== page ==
There is current lack of information on the accurate magnitude of the response of terrestrial carbon storage and the affecting causes, and thus large differences exist among different ESMs. Such differences among models are determined by the used approaches (e.g., the models using a biogeochemical approach to calculate the terrestrial photosynthesis) [14], which provides an indication of the key potential processes controlling the CO2-induced and climate-induced carbon uptake/storage [4], [22]. For example, CESM-BGC simulates the smallest sensitivities of land carbon storage to direct CO2 effects. As this model includes the CO2 fertilization effect constrained by nitrogen limitation compared with other models. Other factors potentially influencing land carbon storage include warming resulting in the changes in land carbon storage, especially at the high latitudes. In the high latitudes and altitudes of Northern Hemisphere, the positive impact of the increasing temperature on land carbon storage has been shown in Figure 7. This is partly due to, in these regions, the enhanced growth caused by the elevated temperatures [49]. Although the intense warming there increases soil organic matter decomposition, soil organic carbon storage has been observed to continue to increase [2]. This change is partly caused by the increase in vegetation productivity, leading to more turnover (litterfall) into the soil [2]. Nevertheless, a qualitative modeled intercomparison of changes in total land carbon storage to increasing temperature, both increasing vegetation storages and soil carbon storage provide useful insights in these temperature-limited regions. Reversely, multi-modeled simulations conformably agree on the negative response of terrestrial ecosystems mainly coming from the reduction in carbon storage in tropics and most Southern Hemisphere.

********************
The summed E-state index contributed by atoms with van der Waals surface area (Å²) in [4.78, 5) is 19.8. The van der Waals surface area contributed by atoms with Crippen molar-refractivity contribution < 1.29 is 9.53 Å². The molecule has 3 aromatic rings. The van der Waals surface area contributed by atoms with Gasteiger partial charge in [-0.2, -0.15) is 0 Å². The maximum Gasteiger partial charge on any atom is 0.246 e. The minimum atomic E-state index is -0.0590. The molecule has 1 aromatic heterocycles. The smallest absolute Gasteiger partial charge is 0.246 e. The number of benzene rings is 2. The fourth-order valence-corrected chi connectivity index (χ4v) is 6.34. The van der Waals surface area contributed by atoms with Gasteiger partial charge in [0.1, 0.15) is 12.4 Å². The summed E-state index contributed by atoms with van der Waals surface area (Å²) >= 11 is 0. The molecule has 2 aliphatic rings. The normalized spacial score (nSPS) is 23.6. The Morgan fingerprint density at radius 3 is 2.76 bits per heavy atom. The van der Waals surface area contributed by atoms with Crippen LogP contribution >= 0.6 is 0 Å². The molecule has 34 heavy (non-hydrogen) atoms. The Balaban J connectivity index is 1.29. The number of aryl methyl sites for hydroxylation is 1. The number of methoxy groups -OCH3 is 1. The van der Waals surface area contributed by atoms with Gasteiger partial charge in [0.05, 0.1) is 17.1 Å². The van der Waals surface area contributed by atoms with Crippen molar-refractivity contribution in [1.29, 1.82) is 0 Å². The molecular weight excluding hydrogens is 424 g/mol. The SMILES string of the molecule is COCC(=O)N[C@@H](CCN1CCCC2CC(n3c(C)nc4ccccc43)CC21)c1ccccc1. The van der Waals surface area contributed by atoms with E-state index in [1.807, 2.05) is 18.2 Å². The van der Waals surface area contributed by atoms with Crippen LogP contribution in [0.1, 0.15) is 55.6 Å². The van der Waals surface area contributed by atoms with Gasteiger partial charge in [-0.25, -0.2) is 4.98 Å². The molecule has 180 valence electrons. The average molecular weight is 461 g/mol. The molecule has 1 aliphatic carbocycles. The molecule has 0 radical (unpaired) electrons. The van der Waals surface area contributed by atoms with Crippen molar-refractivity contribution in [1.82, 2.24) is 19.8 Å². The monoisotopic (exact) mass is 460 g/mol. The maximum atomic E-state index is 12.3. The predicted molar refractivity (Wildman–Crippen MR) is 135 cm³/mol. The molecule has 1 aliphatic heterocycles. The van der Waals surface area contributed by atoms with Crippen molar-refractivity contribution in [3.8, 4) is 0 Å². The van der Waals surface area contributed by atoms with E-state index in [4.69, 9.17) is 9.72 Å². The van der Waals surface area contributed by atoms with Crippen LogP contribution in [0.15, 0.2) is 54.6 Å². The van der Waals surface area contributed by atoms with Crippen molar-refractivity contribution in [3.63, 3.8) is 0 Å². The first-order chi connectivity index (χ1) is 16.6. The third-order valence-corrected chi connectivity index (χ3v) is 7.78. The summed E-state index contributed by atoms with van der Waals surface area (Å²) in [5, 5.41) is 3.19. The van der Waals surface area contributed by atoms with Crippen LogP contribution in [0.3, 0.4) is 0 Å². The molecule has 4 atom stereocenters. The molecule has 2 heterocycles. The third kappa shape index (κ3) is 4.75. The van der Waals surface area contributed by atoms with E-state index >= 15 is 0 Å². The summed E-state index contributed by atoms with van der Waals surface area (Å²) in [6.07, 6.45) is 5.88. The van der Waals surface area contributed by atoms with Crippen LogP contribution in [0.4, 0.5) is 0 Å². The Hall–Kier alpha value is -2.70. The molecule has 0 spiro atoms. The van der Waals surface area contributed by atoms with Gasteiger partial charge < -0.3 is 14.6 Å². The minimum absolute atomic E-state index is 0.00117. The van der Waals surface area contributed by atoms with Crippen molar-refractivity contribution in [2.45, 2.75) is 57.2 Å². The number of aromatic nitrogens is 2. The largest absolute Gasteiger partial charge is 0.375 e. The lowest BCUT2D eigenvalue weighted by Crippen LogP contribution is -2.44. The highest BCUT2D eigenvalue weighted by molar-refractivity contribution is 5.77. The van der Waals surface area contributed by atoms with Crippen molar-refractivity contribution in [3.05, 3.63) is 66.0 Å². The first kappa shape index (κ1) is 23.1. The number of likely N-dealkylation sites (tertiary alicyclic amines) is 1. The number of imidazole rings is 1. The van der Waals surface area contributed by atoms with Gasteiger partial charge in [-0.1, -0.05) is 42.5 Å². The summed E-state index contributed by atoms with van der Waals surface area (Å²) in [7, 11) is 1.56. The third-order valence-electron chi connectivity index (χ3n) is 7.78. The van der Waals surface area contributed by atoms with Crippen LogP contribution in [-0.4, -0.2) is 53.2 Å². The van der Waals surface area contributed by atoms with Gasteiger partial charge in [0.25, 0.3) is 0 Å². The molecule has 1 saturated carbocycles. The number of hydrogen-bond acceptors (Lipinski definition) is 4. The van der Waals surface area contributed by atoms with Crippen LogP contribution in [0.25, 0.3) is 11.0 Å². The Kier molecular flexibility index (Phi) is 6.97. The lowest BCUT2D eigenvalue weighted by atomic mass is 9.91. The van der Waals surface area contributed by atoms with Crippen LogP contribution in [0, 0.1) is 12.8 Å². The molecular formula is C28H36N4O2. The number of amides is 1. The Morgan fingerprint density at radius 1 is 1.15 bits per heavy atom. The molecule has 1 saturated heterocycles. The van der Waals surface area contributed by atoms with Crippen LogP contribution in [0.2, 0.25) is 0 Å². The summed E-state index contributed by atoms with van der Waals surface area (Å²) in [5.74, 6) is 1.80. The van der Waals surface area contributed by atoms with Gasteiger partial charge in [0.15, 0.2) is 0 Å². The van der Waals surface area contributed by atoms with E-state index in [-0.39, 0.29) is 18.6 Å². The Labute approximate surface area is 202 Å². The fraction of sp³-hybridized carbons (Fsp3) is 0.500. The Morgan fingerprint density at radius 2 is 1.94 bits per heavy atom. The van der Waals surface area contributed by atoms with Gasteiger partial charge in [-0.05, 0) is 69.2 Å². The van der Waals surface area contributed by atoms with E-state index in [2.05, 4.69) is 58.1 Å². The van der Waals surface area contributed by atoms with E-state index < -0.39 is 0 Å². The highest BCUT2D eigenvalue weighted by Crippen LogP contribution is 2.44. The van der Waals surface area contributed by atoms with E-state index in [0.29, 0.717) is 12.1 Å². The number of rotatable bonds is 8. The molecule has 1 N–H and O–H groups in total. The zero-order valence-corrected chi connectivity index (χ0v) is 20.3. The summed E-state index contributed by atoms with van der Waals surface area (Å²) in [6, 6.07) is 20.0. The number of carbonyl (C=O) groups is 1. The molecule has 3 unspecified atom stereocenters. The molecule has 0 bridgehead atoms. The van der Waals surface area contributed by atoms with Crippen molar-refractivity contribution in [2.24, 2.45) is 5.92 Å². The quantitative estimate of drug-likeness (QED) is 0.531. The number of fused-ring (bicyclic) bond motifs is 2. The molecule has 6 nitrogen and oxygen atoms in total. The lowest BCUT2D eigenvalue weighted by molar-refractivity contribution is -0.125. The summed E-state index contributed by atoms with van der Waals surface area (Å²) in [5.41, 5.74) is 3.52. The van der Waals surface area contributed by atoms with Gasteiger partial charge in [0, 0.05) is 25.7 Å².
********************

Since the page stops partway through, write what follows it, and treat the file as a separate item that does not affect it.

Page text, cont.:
The temperature in this study accounts for a highly important role in the land carbon storage for high latitudes of Northern Hemisphere. Associated with global warming, changes in carbon storage fairly depend on the balance between the input of carbon as the net primary production (NPP) and the loss of carbon as heterotropic respiration (RH) [46]. Over the past two decades, an increase in terrestrial photosynthetic activity has been documented across high latitudes of Northern Hemisphere [39], [50], [51]. NPP has an increase with a rate of about 18.4TgC yr−2 (Peng et al unpublished data) in association with the warming in the regions including Alaska, Greenland, northern Europe, Tibet and northern Asia. Thus, accompanied with warming global vegetation growth is significantly elevated in these high latitudes of Northern Hemisphere. Simultaneously, in these regions covered by boreal forest, the lengthened plant growing period has been observed (Linderholm, 2006; Zhu et al., 2012). The longer growing season somewhat contributes such change, based on both the earlier onset of spring [52] and the later ending of autumn [50]. Overall, both experimental and modelling studies suggest greening [53] and increased NPP [2], [50], which infer a upward trend of land carbon storage [2], responding to global warming. This is consistent with our results in high latitudes of Northern Hemisphere. In contrast, in the hot regions such as tropics, the sensitivities of land carbon storage would be generally negative responding to the warming. Such a negative response of carbon storage [54] and reduced carbon sequestration [55] have been also reported in the previous studies. Indeed, unlike in temperature-limited regions, our results suggest that total carbon storage can not be enhanced by the just rising temperature in current high temperature regions (e.g., Amazon basin) (Figures 1011). This may lead to a net carbon source of the terrestrial ecosystems tend into under the global warming environment. Such a change may be attributed to changes in climatic factors. For example, the tropics exhibit higher increase in temperature and decreases in precipitation and soil moisture as mentioned above. Consequently, reduction in precipitation and soil moisture can result in the diminution in carbon storage and thus such negative response is presented. This is further evident from the 2005 and 2010 drought in Amazon basin [56], [57] leading to reduction in land carbon storage through decreased vegetation productivity and/or increased respiration [16]. In addition, heat and drought can introduce increase in forest dieback [58] and thus a consequence of decreased vegetation production and carbon storage [59]. Compared with change in the vegetation storage produced by this change in vegetation production, a reduction in soil carbon storage can be found due to the decreased litter supply from vegetation (leaves, stems and roots) to soil [60]. On the other hand, the decreased soil storage is commonly generated by the greatly accelerated microbial decomposition with the sequentially rising temperature. Particularly, the larger differences in the responses of total carbon storage to climate change are presented in these regions among the ESMs (e.g., from −13.9 PgCK−1 in HadGEM2-ES to −7.5 PgCK−1 in CESM1-BGC in Amazon basin), which suggests that the estimation of changes in temperature and precipitation is especially important in evaluating response of carbon cycle of the biosphere. In the same region, the study of Cramer et al. (2001) also suggested the importance of climatic variables for the captured carbon in biomass [13]. Climatic system itself is liable to reduce total carbon storage of terrestrial ecosystems. Hence, improvement in knowledge about it is very important to reduce and even remove uncertainties in sensitivities of land carbon storage at global and regional scales, especially in the areas of around 60°N covered by boreal forest.